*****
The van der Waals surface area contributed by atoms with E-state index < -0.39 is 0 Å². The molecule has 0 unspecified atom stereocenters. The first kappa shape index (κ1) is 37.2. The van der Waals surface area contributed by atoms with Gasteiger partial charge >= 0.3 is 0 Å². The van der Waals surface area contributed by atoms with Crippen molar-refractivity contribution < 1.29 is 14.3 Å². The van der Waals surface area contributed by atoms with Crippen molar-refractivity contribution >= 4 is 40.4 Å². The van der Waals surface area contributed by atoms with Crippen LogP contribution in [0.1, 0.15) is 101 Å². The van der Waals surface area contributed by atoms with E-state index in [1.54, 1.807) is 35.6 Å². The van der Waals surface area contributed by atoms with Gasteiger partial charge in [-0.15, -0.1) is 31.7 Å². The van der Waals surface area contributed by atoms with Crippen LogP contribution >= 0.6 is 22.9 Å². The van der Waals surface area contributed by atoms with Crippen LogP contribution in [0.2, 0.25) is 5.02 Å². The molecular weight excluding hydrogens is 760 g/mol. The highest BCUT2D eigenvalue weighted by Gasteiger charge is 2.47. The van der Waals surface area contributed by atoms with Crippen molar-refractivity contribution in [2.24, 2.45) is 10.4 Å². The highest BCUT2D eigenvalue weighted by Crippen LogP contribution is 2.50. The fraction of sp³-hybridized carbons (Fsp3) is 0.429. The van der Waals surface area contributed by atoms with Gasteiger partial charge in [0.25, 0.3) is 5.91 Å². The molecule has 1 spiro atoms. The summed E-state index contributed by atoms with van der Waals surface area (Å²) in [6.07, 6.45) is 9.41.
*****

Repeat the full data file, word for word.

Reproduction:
The van der Waals surface area contributed by atoms with E-state index < -0.39 is 0 Å². The molecule has 0 unspecified atom stereocenters. The first kappa shape index (κ1) is 37.2. The van der Waals surface area contributed by atoms with Gasteiger partial charge >= 0.3 is 0 Å². The van der Waals surface area contributed by atoms with Crippen molar-refractivity contribution < 1.29 is 14.3 Å². The van der Waals surface area contributed by atoms with Crippen molar-refractivity contribution >= 4 is 40.4 Å². The van der Waals surface area contributed by atoms with Crippen LogP contribution in [0.1, 0.15) is 101 Å². The van der Waals surface area contributed by atoms with E-state index in [1.54, 1.807) is 35.6 Å². The van der Waals surface area contributed by atoms with Gasteiger partial charge in [-0.15, -0.1) is 31.7 Å². The van der Waals surface area contributed by atoms with Crippen LogP contribution >= 0.6 is 22.9 Å². The van der Waals surface area contributed by atoms with Crippen LogP contribution in [0.2, 0.25) is 5.02 Å². The molecular weight excluding hydrogens is 760 g/mol. The highest BCUT2D eigenvalue weighted by Gasteiger charge is 2.47. The van der Waals surface area contributed by atoms with Crippen molar-refractivity contribution in [2.24, 2.45) is 10.4 Å². The highest BCUT2D eigenvalue weighted by Crippen LogP contribution is 2.50. The fraction of sp³-hybridized carbons (Fsp3) is 0.429. The van der Waals surface area contributed by atoms with Gasteiger partial charge in [0.25, 0.3) is 5.91 Å². The molecule has 1 spiro atoms. The summed E-state index contributed by atoms with van der Waals surface area (Å²) in [6.07, 6.45) is 9.41.